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MDSS has healthcare covered at base clinic

MCCONNELL AIR FORCE BASE, Kan. -- The 22nd Medical Support Squadron does exactly what it says in the name.
They provide logistical, diagnostic, resource and administration support among a host of other activities to keep the clinic, and the approximately 20,000 area patients it serves, in good health.

Support for the patient care system, treating an estimated enrollment of 12,500, can be compared to the role of a mission support group on a base, said Lt. Col. Scott Hilmes, 22nd MDSS commander, with the squadron managing the daily business operations (money, manpower, contracts, supplies, information management, vehicle management, facility maintenance, medical readiness, beneficiary support) and ancillary support functions for the group.

The logistical piece is handled primarily through the medical logistics flight that covers facility management, medical equipment repair, contract management, acquisition, receiving and storing and housekeeping.

"We're kind of tucked into the corner, but we affect a lot of areas throughout the clinic," said 2nd Lt. Price Paramore, medical logistics flight commander, who has been at the base for about a month. He gives credit to the people in his flight for keeping things running "like a well-oiled machine."

"It's civilian, contractors and military personnel who work very, very well together," said Lieutenant Paramore, a native of Allen, Texas.

With a sizeable building, working together is important.

"The facility is not that old but it's such a big place - about 90,000 square feet - that's a lot of nooks and crannies and a lot of maintenance for upkeep over the past 10 to 12 years," said Lieutenant Paramore, referring to the job of the facility maintenance crew. "The thing they deal with most is preventive maintenance, so they don't have things breaking - heating and air conditioning, electrical and plumbing."

Housekeeping staff members work day and night shifts to keep areas clean, said Lieutenant Paramore, and create the right impression for patients.

Biomedical equipment technicians are responsible for repair and maintenance for about $4.5 million worth of medical equipment and assist with facility maintenance duties.

At the pharmacy, a mix of active-duty servicemembers, government service civilians, contractors and retired volunteers man the five windows and are filling 600 to 700 prescriptions per day, estimates Capt. Melissa Pammer, diagnostics and therapeutics flight commander.

"We do all provider order entry prescriptions, refills and civilian prescriptions in the same spot," said the Whitehall, Pa., native. "We try to prioritize and get the active duty in uniform in and out quickly. Not that anyone's less important, but we all know what it's like to be on the clock. Our hours are 7:30 a.m. to 5 p.m. Monday through Friday. Our lab and radiology is 7:30 a.m. to 4:30 p.m., also Monday through Friday.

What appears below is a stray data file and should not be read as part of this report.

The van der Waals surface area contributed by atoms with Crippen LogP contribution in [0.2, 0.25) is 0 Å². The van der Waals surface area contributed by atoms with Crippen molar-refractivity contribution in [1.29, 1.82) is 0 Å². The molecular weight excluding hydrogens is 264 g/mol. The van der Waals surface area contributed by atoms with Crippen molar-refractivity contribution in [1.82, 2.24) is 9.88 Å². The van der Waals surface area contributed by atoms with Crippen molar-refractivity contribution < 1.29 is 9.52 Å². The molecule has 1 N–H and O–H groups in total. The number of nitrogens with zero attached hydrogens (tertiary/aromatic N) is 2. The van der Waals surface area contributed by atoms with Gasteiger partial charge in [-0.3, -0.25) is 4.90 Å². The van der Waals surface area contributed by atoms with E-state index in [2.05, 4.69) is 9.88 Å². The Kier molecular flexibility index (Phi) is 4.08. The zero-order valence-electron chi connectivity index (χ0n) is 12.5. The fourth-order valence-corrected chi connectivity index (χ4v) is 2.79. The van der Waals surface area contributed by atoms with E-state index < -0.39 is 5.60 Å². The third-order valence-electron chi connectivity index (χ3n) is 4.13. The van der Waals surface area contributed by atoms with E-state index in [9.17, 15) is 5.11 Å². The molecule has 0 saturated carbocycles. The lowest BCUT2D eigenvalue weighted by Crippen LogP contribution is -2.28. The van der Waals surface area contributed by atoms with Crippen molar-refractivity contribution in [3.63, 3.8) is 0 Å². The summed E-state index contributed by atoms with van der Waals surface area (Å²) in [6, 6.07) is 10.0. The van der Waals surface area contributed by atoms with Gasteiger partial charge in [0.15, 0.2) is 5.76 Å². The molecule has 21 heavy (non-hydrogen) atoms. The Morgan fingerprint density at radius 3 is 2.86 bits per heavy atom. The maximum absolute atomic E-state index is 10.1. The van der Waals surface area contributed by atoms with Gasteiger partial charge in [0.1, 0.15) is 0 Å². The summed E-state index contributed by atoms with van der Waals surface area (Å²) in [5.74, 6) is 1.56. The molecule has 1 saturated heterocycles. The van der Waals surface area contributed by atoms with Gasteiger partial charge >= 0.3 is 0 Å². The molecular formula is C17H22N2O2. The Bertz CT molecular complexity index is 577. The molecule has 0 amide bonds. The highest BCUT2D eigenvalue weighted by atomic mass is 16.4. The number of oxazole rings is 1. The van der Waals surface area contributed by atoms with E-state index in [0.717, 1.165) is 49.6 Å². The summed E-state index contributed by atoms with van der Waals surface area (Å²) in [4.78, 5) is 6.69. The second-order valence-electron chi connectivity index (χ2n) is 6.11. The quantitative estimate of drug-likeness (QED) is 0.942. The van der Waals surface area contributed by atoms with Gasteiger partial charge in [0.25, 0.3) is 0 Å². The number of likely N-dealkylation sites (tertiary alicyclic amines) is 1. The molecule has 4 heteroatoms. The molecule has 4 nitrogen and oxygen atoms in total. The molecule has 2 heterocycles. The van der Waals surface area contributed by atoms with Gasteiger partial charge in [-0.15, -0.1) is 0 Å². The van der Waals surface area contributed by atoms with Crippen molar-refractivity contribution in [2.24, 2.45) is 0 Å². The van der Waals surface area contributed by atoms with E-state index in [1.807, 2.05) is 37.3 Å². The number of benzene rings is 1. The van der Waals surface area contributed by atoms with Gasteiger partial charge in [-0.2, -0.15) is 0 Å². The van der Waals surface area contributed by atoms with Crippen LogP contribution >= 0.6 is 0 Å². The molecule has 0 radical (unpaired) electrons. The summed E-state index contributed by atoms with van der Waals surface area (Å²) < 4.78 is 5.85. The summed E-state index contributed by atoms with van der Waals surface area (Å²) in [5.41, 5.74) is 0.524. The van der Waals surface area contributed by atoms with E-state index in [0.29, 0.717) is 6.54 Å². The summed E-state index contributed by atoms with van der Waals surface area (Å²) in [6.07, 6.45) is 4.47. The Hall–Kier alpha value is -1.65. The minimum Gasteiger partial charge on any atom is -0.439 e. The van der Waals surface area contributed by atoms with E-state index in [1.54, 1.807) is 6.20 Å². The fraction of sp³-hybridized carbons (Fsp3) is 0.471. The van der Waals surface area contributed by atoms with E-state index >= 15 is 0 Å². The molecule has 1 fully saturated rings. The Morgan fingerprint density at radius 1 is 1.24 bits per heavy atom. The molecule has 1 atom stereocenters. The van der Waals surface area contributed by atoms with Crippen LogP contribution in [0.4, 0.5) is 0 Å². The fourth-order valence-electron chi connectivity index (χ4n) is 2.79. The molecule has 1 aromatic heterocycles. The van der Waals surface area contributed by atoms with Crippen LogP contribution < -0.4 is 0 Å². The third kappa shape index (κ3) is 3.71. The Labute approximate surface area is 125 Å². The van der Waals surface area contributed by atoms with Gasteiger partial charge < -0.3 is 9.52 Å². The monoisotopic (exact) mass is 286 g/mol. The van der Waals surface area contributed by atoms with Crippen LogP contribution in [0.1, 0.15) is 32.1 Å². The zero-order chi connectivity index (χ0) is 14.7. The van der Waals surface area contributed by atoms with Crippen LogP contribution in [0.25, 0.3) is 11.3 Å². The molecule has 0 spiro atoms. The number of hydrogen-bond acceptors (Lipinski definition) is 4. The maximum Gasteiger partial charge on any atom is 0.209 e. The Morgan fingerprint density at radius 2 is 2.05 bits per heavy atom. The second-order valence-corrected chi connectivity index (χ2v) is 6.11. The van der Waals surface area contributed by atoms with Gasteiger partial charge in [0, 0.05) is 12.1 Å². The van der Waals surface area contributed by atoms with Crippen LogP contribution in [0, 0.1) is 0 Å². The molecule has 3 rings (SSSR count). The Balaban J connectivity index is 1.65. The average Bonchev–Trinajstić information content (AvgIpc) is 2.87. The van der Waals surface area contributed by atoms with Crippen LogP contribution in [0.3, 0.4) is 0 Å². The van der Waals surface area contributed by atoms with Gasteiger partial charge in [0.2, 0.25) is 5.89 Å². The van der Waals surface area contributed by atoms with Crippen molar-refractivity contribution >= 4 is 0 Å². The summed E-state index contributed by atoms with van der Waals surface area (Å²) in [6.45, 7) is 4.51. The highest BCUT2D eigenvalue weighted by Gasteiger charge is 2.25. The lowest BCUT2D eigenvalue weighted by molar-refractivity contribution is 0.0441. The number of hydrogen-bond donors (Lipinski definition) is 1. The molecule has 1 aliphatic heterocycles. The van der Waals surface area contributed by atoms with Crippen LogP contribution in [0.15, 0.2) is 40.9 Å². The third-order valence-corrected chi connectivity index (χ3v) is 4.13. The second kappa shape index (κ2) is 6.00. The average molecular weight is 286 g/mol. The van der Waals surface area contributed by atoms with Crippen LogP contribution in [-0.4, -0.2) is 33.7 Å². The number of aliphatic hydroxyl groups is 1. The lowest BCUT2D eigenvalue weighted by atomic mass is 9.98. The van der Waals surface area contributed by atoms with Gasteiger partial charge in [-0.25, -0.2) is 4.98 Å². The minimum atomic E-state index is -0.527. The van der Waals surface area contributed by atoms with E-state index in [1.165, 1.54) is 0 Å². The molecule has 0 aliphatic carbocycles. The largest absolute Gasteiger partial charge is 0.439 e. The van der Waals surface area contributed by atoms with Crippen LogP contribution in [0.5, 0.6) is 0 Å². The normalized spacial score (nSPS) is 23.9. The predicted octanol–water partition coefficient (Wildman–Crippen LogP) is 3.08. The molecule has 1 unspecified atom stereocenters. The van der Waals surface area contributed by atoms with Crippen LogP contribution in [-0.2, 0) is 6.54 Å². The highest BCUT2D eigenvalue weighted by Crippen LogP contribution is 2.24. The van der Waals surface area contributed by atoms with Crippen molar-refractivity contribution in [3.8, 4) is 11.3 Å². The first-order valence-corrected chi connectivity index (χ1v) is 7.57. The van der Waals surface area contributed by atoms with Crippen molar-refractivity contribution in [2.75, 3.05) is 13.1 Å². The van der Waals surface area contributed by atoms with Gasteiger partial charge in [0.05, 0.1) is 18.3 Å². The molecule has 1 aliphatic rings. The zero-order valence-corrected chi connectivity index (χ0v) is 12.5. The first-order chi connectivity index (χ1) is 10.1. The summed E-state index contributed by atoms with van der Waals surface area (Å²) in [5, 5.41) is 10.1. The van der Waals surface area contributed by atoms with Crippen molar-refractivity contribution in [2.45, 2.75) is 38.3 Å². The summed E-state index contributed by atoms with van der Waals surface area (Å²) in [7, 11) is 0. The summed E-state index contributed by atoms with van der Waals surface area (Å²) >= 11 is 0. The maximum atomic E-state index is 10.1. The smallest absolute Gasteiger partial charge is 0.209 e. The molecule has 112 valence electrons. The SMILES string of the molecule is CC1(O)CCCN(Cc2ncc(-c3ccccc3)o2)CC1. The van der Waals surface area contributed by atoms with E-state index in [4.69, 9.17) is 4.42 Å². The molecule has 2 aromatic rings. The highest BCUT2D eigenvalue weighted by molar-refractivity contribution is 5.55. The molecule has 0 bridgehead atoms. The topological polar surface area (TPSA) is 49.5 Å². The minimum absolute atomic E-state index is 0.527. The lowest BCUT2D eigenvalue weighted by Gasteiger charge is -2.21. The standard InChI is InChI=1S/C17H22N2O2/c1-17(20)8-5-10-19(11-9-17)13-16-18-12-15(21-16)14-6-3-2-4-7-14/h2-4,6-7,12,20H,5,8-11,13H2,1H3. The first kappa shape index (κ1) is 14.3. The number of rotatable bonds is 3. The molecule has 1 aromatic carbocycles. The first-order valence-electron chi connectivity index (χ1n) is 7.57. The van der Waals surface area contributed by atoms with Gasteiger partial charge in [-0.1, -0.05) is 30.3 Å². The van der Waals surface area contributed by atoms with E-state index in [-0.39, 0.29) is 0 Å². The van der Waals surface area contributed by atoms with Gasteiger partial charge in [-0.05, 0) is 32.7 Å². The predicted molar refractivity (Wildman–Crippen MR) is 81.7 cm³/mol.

"The lab can cover basic lab draws, including complete blood counts for red and white blood cells and blood cholesterol tests," said Captain Pammer, who trained as a pharmacist.

Radiology can cover basic X-rays, mammography and bone density scans but will soon lose their ultrasound capability when their technician deploys, said Captain Pammer.

"Everything but mammography is digital right now," said Captain Pammer, commenting on how the flight leverages technology. "We have two radiologists who alternate coming in on Tuesday and Thursday mornings. The X-rays are actually sent electronically to Wilford Hall (Medical Center at Lackland Air Force Base, Texas), they're read there and we receive the diagnosis back."

Chances are, the first contact with the clinic will be through the TRICARE operations and patient administration flight, said Capt. Ted Rhodes, a 24-year Air Force veteran, who is the flight commander and also runs the resource management flight.

"We're the first step for any patient being seen, to include enrollment, appointments and referrals at our TRICARE service center. If you come in and the doctor says you need to see a specialist, we make sure you get the appointment you need in the civilian network and the bills are paid."

Resource management handles a budget of roughly $11 million and manages 279 manpower authorizations.

They ensure the right people are in the right job doing the right task at the right time in the most cost effective and efficient way possible, said Captain Rhodes.

"For example, one of the things we looked at was physical therapy and how we can better provide services at a better cost than we can downtown by revamping our facility," said the Wilmington, Vt., native, talking about current renovations under way in the physical therapy department.

The clinic has also looked to partner with community medical providers.

"We have a joint venture with the Veterans Administration medical center for a state-of-the-art cardiac catheterization laboratory," said Captain Rhodes. "If a new cardiac referral comes in, we'll be able send them to the VA."

Whether it's administrative, resource management, information management, laboratory, diagnostics imaging, pharmacy, logistics, readiness or other services for the medical group, the 22nd MDSS has it covered.